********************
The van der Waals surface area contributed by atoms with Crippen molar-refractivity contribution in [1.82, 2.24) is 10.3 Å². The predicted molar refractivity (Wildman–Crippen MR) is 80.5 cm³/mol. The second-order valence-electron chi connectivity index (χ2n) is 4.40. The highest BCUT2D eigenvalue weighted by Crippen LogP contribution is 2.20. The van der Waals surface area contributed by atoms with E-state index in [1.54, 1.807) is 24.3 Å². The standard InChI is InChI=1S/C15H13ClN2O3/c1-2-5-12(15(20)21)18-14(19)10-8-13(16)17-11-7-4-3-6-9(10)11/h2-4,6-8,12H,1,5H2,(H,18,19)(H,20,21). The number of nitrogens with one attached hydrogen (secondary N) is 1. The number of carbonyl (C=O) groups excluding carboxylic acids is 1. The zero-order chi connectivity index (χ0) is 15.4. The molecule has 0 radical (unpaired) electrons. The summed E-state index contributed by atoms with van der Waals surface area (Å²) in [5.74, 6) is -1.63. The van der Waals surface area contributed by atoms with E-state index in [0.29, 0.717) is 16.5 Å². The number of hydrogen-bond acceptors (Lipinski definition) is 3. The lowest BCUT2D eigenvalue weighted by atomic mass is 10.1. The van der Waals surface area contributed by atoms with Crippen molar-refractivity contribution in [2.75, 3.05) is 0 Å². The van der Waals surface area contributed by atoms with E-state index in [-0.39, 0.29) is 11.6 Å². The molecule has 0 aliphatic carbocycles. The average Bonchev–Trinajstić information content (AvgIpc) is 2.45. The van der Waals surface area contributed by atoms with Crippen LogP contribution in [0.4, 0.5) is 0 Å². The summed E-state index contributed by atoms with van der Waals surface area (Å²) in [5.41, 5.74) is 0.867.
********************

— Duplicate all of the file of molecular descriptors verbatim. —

The van der Waals surface area contributed by atoms with Crippen molar-refractivity contribution in [1.82, 2.24) is 10.3 Å². The predicted molar refractivity (Wildman–Crippen MR) is 80.5 cm³/mol. The second-order valence-electron chi connectivity index (χ2n) is 4.40. The highest BCUT2D eigenvalue weighted by Crippen LogP contribution is 2.20. The van der Waals surface area contributed by atoms with E-state index in [1.54, 1.807) is 24.3 Å². The standard InChI is InChI=1S/C15H13ClN2O3/c1-2-5-12(15(20)21)18-14(19)10-8-13(16)17-11-7-4-3-6-9(10)11/h2-4,6-8,12H,1,5H2,(H,18,19)(H,20,21). The number of nitrogens with one attached hydrogen (secondary N) is 1. The number of carbonyl (C=O) groups excluding carboxylic acids is 1. The zero-order chi connectivity index (χ0) is 15.4. The molecule has 0 radical (unpaired) electrons. The summed E-state index contributed by atoms with van der Waals surface area (Å²) in [5.74, 6) is -1.63. The van der Waals surface area contributed by atoms with E-state index in [0.29, 0.717) is 16.5 Å². The number of hydrogen-bond acceptors (Lipinski definition) is 3. The lowest BCUT2D eigenvalue weighted by atomic mass is 10.1. The van der Waals surface area contributed by atoms with Crippen molar-refractivity contribution in [2.75, 3.05) is 0 Å². The van der Waals surface area contributed by atoms with E-state index in [-0.39, 0.29) is 11.6 Å². The molecule has 0 aliphatic carbocycles. The average Bonchev–Trinajstić information content (AvgIpc) is 2.45. The van der Waals surface area contributed by atoms with Crippen LogP contribution in [0.4, 0.5) is 0 Å². The summed E-state index contributed by atoms with van der Waals surface area (Å²) in [5.41, 5.74) is 0.867.